The Federal Government will need support from the cross-benches after the Labor Party formally ruled out supporting the changes to SBS' funding arrangements in caucus today.
The government is currently seeking to pass legislation that would allow SBS to put on more advertising in prime time hours.
AdNews however has confirmed the recent move from Labor, which means that the government will need to lean on the support of the cross benches in the senate to pass the legislation, with The Greens also opposed to the move.
It is thought the government has flagged the changes with the cross-benches, but has found their intentions hard to read.
The legislation is currently in the lower house of parliament, where the government has the numbers to force the bill though, but the Greens and Labor opposition to the bill means it will not pass through the Senate without the support of key cross-benches.
The legislation, if passed, would allow SBS to deliver 10 minutes of advertising per hour in primetime instead of its current allowable limit of five minutes.
SBS would be able to increase its advertising time in primetime by reducing the amount of advertising in other hours in any given day.
The potential move has been blasted by current commercial operators such as Channels Seven, Nine, and Ten, who say it would essentially add another competitor to the space at a time when their advertising revenue is under threat.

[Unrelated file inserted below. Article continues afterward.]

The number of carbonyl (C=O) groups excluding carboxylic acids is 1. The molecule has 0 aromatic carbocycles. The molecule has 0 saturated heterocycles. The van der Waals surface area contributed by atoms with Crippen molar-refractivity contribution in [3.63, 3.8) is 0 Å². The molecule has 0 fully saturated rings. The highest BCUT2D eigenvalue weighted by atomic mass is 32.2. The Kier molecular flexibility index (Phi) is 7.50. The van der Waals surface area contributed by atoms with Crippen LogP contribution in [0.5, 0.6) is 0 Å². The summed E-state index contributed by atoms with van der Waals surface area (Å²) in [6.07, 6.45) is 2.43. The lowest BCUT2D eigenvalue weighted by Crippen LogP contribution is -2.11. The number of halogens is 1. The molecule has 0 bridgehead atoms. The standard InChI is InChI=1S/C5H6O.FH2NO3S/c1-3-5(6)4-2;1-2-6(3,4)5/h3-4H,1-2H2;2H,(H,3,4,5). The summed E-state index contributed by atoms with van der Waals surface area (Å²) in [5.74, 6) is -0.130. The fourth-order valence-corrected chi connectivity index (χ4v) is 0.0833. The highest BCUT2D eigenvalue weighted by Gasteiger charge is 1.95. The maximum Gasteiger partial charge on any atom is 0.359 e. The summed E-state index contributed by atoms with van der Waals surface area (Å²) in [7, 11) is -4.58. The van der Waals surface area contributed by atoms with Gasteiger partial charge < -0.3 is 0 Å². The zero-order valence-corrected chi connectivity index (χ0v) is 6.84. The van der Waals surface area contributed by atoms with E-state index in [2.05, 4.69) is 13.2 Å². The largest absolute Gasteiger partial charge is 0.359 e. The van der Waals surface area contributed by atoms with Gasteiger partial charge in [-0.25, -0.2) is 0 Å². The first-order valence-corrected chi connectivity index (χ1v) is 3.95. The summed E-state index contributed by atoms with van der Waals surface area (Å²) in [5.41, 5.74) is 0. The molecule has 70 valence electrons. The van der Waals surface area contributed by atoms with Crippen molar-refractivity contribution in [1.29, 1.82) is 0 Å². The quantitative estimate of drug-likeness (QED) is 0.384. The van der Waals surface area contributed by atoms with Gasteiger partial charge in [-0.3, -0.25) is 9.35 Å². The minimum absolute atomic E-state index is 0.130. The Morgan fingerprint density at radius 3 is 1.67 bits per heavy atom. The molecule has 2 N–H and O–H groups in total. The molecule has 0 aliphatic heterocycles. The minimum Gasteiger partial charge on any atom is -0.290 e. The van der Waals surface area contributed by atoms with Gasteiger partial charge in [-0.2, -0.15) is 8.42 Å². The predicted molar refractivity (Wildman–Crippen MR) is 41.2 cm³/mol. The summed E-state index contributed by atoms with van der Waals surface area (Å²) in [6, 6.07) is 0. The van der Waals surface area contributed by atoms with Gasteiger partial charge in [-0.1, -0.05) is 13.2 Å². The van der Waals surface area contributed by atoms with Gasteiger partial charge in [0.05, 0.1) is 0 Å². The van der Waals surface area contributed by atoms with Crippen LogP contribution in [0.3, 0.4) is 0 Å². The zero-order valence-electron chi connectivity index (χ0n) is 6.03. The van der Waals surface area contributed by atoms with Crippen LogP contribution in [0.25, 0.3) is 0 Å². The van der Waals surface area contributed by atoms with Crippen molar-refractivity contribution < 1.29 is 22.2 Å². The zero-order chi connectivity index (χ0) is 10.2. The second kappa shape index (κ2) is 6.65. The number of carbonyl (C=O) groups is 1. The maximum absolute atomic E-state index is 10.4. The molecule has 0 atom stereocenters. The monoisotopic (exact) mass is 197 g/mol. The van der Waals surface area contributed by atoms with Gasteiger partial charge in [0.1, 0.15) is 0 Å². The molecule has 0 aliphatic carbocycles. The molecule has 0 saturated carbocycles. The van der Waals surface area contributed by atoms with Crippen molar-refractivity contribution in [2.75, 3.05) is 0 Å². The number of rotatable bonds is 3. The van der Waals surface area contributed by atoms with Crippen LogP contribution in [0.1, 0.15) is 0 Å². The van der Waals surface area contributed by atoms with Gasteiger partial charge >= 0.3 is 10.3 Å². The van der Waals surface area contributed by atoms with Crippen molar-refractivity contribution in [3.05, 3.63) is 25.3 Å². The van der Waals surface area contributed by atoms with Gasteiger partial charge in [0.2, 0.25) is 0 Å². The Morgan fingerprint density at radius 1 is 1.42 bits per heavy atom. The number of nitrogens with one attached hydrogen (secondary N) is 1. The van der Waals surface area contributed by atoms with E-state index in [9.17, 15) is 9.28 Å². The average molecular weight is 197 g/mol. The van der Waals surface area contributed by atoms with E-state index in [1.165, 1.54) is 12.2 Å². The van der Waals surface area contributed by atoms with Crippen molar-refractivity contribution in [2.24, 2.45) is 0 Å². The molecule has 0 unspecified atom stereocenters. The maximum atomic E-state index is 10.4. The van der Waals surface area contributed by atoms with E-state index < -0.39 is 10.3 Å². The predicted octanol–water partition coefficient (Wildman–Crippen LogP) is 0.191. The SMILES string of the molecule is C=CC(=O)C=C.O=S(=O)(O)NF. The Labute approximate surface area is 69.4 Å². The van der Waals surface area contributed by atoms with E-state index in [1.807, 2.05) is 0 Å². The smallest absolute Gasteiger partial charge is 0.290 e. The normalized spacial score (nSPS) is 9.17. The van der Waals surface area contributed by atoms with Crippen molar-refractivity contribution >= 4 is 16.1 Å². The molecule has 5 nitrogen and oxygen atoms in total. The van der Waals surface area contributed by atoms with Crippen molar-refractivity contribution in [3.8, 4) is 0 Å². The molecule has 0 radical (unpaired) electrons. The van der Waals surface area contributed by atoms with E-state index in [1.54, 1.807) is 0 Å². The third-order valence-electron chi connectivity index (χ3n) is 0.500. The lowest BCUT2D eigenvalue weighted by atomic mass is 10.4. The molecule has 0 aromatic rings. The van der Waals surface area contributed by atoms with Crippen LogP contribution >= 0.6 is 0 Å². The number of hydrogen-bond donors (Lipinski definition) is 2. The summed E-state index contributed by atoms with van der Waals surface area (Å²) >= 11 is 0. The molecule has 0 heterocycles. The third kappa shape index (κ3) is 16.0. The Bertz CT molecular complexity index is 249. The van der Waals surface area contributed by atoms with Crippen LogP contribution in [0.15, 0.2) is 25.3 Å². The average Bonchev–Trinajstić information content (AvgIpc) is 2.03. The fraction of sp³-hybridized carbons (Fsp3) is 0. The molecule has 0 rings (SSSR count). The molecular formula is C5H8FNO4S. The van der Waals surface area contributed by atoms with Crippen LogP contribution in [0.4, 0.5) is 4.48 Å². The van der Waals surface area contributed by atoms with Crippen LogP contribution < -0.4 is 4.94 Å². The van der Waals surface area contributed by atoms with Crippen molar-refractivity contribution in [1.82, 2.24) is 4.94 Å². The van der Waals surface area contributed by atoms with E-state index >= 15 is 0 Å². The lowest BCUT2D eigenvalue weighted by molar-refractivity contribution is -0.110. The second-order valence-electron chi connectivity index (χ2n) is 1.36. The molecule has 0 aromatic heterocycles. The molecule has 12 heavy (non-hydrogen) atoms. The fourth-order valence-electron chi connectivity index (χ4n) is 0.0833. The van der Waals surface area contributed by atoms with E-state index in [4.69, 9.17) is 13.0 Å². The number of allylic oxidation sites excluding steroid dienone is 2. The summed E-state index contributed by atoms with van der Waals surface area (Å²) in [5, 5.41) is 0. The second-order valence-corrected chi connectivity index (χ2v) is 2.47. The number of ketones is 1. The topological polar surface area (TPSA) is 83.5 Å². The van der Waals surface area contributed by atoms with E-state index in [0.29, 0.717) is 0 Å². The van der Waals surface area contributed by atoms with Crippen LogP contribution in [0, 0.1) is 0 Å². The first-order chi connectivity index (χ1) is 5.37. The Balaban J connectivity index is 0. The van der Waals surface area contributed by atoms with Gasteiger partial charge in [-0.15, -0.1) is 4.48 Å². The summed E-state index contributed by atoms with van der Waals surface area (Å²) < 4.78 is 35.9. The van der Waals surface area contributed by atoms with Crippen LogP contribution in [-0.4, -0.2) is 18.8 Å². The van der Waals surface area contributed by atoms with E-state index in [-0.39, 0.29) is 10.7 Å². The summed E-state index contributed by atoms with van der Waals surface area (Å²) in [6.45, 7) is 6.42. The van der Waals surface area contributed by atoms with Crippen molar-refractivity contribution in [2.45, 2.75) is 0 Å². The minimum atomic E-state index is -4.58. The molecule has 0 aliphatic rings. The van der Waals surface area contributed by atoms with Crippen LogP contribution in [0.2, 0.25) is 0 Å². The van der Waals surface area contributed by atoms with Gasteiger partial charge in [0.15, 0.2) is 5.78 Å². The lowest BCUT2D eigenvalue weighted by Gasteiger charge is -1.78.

They also resent that it will continue to be underpinned by government funds.
If the legislation is not passed before the end of the financial year, communications minister Malcolm Turnbull has warned that SBS would need to find funds elsewhere as the funding from the government starts to wind down in the next financial year.
It is thought SBS has focused its efforts into creating 'tentpole' programming such as Mardi Gras, the Tour de France, Trop Fest, and Eurovision in order to secure larger chunks of advertising dollars.
However, media buyers previously told AdNews they would be cautious about buying up more advertising inventory, lest SBS lose its status amongst its key demographic as an essentially non-commercial broadcaster.
SBS declined to comment on the latest legislative move, referring AdNews back to a statement it made in support of the legislation.
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